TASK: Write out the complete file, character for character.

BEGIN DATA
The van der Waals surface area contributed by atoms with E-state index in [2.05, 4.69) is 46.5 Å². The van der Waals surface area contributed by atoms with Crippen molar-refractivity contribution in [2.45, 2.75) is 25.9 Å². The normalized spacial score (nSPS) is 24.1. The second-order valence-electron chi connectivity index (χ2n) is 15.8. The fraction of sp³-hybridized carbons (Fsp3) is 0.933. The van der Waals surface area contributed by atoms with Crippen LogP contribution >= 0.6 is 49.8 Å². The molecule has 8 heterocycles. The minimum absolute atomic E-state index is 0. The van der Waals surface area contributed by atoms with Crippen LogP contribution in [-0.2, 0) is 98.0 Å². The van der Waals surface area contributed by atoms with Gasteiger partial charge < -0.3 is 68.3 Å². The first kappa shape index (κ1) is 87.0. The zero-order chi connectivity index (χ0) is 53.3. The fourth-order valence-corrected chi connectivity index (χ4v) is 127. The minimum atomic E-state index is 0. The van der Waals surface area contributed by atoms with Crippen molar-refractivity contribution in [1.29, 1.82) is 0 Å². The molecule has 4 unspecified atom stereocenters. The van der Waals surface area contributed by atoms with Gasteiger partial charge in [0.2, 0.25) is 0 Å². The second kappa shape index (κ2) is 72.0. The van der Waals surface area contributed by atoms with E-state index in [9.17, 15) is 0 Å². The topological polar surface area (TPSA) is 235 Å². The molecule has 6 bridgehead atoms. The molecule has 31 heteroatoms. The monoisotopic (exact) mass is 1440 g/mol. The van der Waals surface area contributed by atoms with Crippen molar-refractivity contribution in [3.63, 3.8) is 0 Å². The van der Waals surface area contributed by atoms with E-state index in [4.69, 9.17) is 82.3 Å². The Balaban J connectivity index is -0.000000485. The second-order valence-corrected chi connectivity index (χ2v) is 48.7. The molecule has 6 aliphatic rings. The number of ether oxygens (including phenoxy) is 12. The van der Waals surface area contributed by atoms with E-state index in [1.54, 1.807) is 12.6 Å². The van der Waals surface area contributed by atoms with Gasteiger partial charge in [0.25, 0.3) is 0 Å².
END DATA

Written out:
The van der Waals surface area contributed by atoms with E-state index in [2.05, 4.69) is 46.5 Å². The van der Waals surface area contributed by atoms with Crippen molar-refractivity contribution in [2.45, 2.75) is 25.9 Å². The normalized spacial score (nSPS) is 24.1. The second-order valence-electron chi connectivity index (χ2n) is 15.8. The fraction of sp³-hybridized carbons (Fsp3) is 0.933. The van der Waals surface area contributed by atoms with Crippen LogP contribution >= 0.6 is 49.8 Å². The molecule has 8 heterocycles. The minimum absolute atomic E-state index is 0. The van der Waals surface area contributed by atoms with Crippen LogP contribution in [-0.2, 0) is 98.0 Å². The van der Waals surface area contributed by atoms with Gasteiger partial charge < -0.3 is 68.3 Å². The first kappa shape index (κ1) is 87.0. The zero-order chi connectivity index (χ0) is 53.3. The fourth-order valence-corrected chi connectivity index (χ4v) is 127. The minimum atomic E-state index is 0. The van der Waals surface area contributed by atoms with Crippen molar-refractivity contribution in [1.29, 1.82) is 0 Å². The molecule has 4 unspecified atom stereocenters. The van der Waals surface area contributed by atoms with Gasteiger partial charge in [0.2, 0.25) is 0 Å². The second kappa shape index (κ2) is 72.0. The van der Waals surface area contributed by atoms with E-state index in [9.17, 15) is 0 Å². The topological polar surface area (TPSA) is 235 Å². The molecule has 6 bridgehead atoms. The molecule has 31 heteroatoms. The monoisotopic (exact) mass is 1440 g/mol. The van der Waals surface area contributed by atoms with Crippen molar-refractivity contribution in [3.63, 3.8) is 0 Å². The van der Waals surface area contributed by atoms with E-state index in [4.69, 9.17) is 82.3 Å². The Balaban J connectivity index is -0.000000485. The second-order valence-corrected chi connectivity index (χ2v) is 48.7. The molecule has 6 aliphatic rings. The number of ether oxygens (including phenoxy) is 12. The van der Waals surface area contributed by atoms with E-state index in [1.54, 1.807) is 12.6 Å². The van der Waals surface area contributed by atoms with Gasteiger partial charge in [0.25, 0.3) is 0 Å².